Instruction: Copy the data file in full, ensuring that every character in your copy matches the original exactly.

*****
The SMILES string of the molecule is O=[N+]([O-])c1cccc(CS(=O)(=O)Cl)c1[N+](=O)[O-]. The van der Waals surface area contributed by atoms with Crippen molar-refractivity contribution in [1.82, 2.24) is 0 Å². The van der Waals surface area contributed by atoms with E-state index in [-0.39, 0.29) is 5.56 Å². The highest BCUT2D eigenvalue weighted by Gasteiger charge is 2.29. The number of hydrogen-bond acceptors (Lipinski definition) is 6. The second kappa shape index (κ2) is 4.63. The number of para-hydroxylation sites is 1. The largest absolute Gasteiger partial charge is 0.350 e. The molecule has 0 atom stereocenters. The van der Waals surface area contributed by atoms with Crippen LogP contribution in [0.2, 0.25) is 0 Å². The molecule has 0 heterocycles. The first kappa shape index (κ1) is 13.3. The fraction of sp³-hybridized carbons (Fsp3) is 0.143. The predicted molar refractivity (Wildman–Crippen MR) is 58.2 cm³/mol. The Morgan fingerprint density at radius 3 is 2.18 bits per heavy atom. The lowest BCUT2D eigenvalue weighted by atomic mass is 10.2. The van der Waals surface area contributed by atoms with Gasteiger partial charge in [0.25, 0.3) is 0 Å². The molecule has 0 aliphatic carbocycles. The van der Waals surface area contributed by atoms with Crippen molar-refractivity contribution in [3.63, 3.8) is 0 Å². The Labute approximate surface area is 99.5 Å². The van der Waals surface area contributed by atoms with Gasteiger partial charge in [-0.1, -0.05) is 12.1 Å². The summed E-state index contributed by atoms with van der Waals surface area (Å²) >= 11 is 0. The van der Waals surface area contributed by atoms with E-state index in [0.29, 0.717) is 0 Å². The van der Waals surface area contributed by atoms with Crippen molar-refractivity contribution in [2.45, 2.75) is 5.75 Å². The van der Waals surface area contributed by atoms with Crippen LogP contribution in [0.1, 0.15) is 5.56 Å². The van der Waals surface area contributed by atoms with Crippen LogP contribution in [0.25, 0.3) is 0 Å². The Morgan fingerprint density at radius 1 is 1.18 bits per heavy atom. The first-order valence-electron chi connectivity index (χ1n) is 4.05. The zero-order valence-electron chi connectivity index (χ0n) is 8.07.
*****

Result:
The SMILES string of the molecule is O=[N+]([O-])c1cccc(CS(=O)(=O)Cl)c1[N+](=O)[O-]. The van der Waals surface area contributed by atoms with Crippen molar-refractivity contribution in [1.82, 2.24) is 0 Å². The van der Waals surface area contributed by atoms with E-state index in [-0.39, 0.29) is 5.56 Å². The highest BCUT2D eigenvalue weighted by Gasteiger charge is 2.29. The number of hydrogen-bond acceptors (Lipinski definition) is 6. The second kappa shape index (κ2) is 4.63. The number of para-hydroxylation sites is 1. The largest absolute Gasteiger partial charge is 0.350 e. The molecule has 0 atom stereocenters. The van der Waals surface area contributed by atoms with Crippen LogP contribution in [0.2, 0.25) is 0 Å². The molecule has 0 heterocycles. The first kappa shape index (κ1) is 13.3. The fraction of sp³-hybridized carbons (Fsp3) is 0.143. The predicted molar refractivity (Wildman–Crippen MR) is 58.2 cm³/mol. The Morgan fingerprint density at radius 3 is 2.18 bits per heavy atom. The lowest BCUT2D eigenvalue weighted by atomic mass is 10.2. The van der Waals surface area contributed by atoms with Gasteiger partial charge in [0.25, 0.3) is 0 Å². The molecule has 0 aliphatic carbocycles. The van der Waals surface area contributed by atoms with Crippen molar-refractivity contribution in [3.63, 3.8) is 0 Å². The Labute approximate surface area is 99.5 Å². The van der Waals surface area contributed by atoms with Gasteiger partial charge in [-0.1, -0.05) is 12.1 Å². The summed E-state index contributed by atoms with van der Waals surface area (Å²) >= 11 is 0. The van der Waals surface area contributed by atoms with E-state index in [0.29, 0.717) is 0 Å². The van der Waals surface area contributed by atoms with Crippen molar-refractivity contribution in [2.45, 2.75) is 5.75 Å². The van der Waals surface area contributed by atoms with Crippen LogP contribution in [0.1, 0.15) is 5.56 Å². The van der Waals surface area contributed by atoms with Crippen LogP contribution in [0.25, 0.3) is 0 Å². The Morgan fingerprint density at radius 1 is 1.18 bits per heavy atom. The first-order valence-electron chi connectivity index (χ1n) is 4.05. The zero-order valence-electron chi connectivity index (χ0n) is 8.07.